The passage of time accomplishes plenty — but not all.
Seven years after writing the 1994 story topped by a cover headline that so incensed Michael Jordan that Jordan never spoke to Sports Illustrated again, Steve Wulf wrote an apology column for ESPN The Magazine.
Wulf, the decorated longtime journalist, reported and wrote an even more detailed mea culpa in April 2019 for the same publication on the 25-year anniversary of Jordan’s baseball foray.
That experiment, which followed Jordan’s stunning first retirement from basketball, is also viewed more favorably by decades falling off the calendar, including in Episode 7 of ESPN’s “The Last Dance” documentary. The challenge rejuvenated Jordan, who returned to the NBA in 1995 when a labor dispute sidelined baseball.
But time hasn’t healed one wound. Jordan still won’t talk to Sports Illustrated.
“I think he’s perfectly within his rights to maintain that stance. The headline was over the top,” Wulf said during a phone conversation. “And I know SI thought, ‘Well, we put him on the cover so many times. What’s the big deal about this?’ Well, you know what, we disrespected him.”
The headline in question — “Bag It, Michael. Jordan and the White Sox Are Embarrassing Baseball” — ran by a photo of Jordan swinging and missing a pitch by a significant margin. In “The Last Dance,” Jordan admitted he felt betrayed by the treatment.
“Going back and reading my original story, it was snarky. And I was pretty hard on him. But it certainly didn’t match the headline that Sports Illustrated put on the cover,” Wulf said. “I did acknowledge in the story that he was working hard and that he was willing to go from being ‘The Guy’ to being one of the guys. He was pursuing a dream, which was great. But at the time, I didn’t see any real natural ability. That’s basically the story I wrote.”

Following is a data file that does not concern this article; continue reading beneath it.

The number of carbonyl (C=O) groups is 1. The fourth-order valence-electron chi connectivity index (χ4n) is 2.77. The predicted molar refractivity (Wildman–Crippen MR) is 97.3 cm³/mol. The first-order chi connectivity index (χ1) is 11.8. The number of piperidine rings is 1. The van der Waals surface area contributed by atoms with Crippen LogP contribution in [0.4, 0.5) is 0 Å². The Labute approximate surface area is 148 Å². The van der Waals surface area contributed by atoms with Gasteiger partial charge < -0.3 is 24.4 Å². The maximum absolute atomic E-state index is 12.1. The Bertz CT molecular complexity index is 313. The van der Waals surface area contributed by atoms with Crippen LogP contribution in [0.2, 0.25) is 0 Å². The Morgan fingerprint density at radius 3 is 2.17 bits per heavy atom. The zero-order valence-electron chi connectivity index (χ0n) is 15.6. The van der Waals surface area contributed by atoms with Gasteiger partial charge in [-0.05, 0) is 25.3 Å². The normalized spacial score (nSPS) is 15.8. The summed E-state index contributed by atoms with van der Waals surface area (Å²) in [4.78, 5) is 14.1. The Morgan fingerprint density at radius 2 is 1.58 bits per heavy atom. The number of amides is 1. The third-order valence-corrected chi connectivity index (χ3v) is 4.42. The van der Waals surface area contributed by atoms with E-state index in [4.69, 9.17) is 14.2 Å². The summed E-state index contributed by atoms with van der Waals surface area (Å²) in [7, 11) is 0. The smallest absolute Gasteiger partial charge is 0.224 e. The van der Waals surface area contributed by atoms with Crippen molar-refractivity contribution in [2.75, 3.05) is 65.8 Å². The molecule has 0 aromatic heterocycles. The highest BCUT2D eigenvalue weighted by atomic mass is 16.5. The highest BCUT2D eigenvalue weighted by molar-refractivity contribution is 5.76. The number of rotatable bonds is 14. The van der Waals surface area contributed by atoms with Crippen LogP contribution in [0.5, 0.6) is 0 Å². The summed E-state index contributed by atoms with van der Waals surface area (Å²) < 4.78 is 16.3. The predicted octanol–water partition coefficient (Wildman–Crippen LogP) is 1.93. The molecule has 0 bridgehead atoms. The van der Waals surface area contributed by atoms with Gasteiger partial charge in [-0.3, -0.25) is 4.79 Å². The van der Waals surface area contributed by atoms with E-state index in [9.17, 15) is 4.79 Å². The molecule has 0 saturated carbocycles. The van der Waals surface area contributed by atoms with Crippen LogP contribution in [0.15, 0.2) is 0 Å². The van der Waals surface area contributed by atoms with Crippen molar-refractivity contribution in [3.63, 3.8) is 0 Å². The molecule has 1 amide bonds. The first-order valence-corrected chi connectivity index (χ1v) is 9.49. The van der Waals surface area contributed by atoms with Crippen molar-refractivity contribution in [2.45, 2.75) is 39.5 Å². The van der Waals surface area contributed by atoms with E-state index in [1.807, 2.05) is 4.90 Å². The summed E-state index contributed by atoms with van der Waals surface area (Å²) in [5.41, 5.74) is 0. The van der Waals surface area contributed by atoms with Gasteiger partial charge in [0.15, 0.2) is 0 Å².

Wulf, who said he has been “entranced” by the documentary, knew that the film would eventually tackle Jordan’s baseball sojourn. Episode 7 didn’t use a current interview of Wulf, instead airing an old interview of him calling Jordan’s attempt to play baseball “delusional.”
Editors write headlines, not reporters or writers. In the original story, which Jordan is quoted in from group interviews, Wulf also reported on the significant, initial skepticism that Jordan faced.
“It felt like a commercial marketing enterprise as much as anything else. That’s what turned off the baseball hardliners. I was definitely in that chorus,” Wulf said. “But once that headline came out and I had to take a lot of guff for it, I realized, ‘Oh my gosh, people are going to be asking about this 25 years from now.’ And here we are.”
Indeed, the passage of time has validated Jordan’s pure intentions to chase a boyhood dream, complete with the blessing of his late father, James. Couple Jordan’s natural athletic gifts with his legendary work ethic, and progress from Jordan's Spring Training in Sarasota, Fla. to a Double-A assignment with the Birmingham (Ala.) Barons was almost inevitable.
Wulf, who already knew then-Barons manager Terry Francona, followed and noticed Jordan's progress himself back in 1994. He eventually traveled to Birmingham in August of that year to report and write a story on Jordan’s progress. It never ran.
“They basically told me to, ‘Bag It, Steve.’” Wulf joked. “We’re not interested in doing a mea culpa.
“I was blown away by how much he had improved. He had become a legitimate baseball player. He was totally willing to become just one of the guys in the clubhouse. He really was interested in becoming a better baseball player. And he worked really hard at it.”
Wulf left Sports Illustrated for a stint at Time Magazine shortly thereafter before joining ESPN in 1997.
Francona, who later won two World Series with the Red Sox, has said many times, including in “The Last Dance,” that working with Jordan made him a better manager.
As both Francona and hitting coach Mike Barnett opine in “The Last Dance,” Wulf said he believes Jordan would’ve made it to The Show had the labor dispute never happened.
“He would’ve probably needed another year at Triple-A. But he did great in the Arizona Fall League after Birmingham. And given his natural talents and work ethic and sense of competition, I think he could’ve been in the majors in 1996,” Wulf said. “Tito (Francona) and Mike Barnett the (Barons) hitting coach to this day maintain had Jordan got another 1,500 at bats, he would’ve made it. He might not have been a starting outfielder. But he could’ve been a fourth or fifth outfielder.”
Instead, Jordan returned to the Bulls. And the passage of time accomplished plenty. Such as, in a nod to Francona’s later success, what Wulf wrote in his 2019 ESPN The Magazine piece:
“How many last-place Southern League teams can claim they're responsible for winning two World Series and three NBA titles?”